How to Apply the Gartner Hype Cycle to Small Business

How to Apply the Gartner Hype Cycle to Small Business

The Gartner Hype Cycle is a graphical depiction of a common pattern that accompanies the introduction of new technology or innovation. It is associated with the expectations of the market’s perceived value of a technology or innovation over time. The Gartner Hype Cycle helps business owners understand how the market perceives the value of the given technology as it evolves throughout its maturity lifecycle, and is closely linked to the five categories of adopters.

Regardless of whether your company is the developer of new technology or innovation, a service provider leveraging consulting services, or just one of the adopters, you must understand the Gartner Hype Cycle so you know what to expect, depending on the position of the technology or innovation in the cycle.

How to Apply the Gartner Hype Cycle to Small Business

The maturity lifecycle of new technology or innovation goes through five phases in what is called the Gartner Hype Cycle.

Phase 1: Technology/Innovation Trigger

Phase 1 of the Gartner Hype Cycle begins as the founder(s) start sharing their business idea during the idea validation stage, while developing a minable viable product, and as they share their business model and economic model with potential early-stage investors and collaborators.

As early prototypes begin to circulate, visibility of the new technology or innovation starts to reach a wider audience. Soon the prospect of new technology or innovation reaches a few Innovators, who are at the leading edge of the five categories of adopters.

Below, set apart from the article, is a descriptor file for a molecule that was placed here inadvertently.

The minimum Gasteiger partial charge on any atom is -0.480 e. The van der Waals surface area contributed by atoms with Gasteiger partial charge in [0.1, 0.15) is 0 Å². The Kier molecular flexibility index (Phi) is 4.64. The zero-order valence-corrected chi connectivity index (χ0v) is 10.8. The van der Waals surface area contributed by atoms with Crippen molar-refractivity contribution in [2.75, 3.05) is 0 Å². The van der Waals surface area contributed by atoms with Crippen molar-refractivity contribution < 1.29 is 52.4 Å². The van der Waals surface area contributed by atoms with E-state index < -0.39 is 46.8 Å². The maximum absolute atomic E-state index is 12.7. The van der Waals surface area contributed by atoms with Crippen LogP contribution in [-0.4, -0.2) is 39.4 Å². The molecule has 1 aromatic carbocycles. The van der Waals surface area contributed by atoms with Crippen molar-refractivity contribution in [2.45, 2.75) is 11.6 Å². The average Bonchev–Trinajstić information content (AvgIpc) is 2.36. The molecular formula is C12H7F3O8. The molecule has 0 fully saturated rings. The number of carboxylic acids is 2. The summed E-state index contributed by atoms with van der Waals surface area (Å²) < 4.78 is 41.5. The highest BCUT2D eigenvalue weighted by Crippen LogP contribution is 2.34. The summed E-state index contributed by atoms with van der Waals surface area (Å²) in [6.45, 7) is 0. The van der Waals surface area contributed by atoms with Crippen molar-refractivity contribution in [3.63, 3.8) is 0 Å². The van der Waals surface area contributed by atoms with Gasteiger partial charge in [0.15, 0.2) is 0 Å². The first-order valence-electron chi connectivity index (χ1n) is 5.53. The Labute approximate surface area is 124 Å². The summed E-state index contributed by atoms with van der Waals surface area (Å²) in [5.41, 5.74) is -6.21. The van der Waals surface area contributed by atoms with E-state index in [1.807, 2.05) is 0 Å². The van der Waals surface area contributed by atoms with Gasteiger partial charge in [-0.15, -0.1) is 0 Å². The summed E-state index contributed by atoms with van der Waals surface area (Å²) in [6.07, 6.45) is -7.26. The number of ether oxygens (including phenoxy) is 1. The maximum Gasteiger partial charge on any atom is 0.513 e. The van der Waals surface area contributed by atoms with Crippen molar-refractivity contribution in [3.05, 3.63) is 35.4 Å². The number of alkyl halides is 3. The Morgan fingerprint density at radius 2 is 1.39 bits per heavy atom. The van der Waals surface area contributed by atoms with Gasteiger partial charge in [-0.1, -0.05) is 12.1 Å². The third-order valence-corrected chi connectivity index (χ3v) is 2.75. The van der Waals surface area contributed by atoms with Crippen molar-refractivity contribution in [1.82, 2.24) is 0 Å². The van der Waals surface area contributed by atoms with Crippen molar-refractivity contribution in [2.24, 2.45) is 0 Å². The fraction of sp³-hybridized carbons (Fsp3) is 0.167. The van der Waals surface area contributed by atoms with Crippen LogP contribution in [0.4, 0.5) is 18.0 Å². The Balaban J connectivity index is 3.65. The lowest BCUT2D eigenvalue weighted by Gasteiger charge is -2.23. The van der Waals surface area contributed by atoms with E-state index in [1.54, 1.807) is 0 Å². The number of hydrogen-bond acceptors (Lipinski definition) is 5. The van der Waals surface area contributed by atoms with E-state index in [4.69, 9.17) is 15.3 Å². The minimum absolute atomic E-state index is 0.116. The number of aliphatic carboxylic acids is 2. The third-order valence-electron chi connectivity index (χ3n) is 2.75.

How to Apply the Gartner Hype Cycle to Small Business

Innovators love bleeding edge stuff which is why they are the first ones interested in taking part in acceptance testing or are the first adopters. Moreover, since Innovators are connected socially, the word begins to spread to other Innovators. Innovators also have a high social status and are often considered mavens in their space or industry. As soon as the first release happens, word spreads to the Early Adopters who represent a much bigger cohort.

Early Adopters are visionaries and opinion leaders in their space or industry. Early Adopters like the Innovators have a high degree of social status that allows them to influence others, based on their opinions. However, since Early Adopters are five times more prevalent in society, the word spreads at a more rapid pace. In addition, Early Adopters are more likely to spread the word than Innovators with their followers.

Finally, the new technology or innovation catches the attention of bloggers and other influencers as the peak is reached.

Phase 2: Peak of Inflated Expectations

Phase 2 of the Gartner Hype Cycle is where the new technology or innovation has to cross what professor Everett Rodgers in his book “Diffusion of Innovation“ calls the Chasm. Innovators and Early Adopters are primarily focused on technology and performance and are tolerant of bugs. However, the next category of adopters, the Early Majority, value stable solutions and convenience over technology and performance. These Early Majority adopters share their negative sentiments as they encounter issues and the Gartner Hype Cycle begins its downward slide.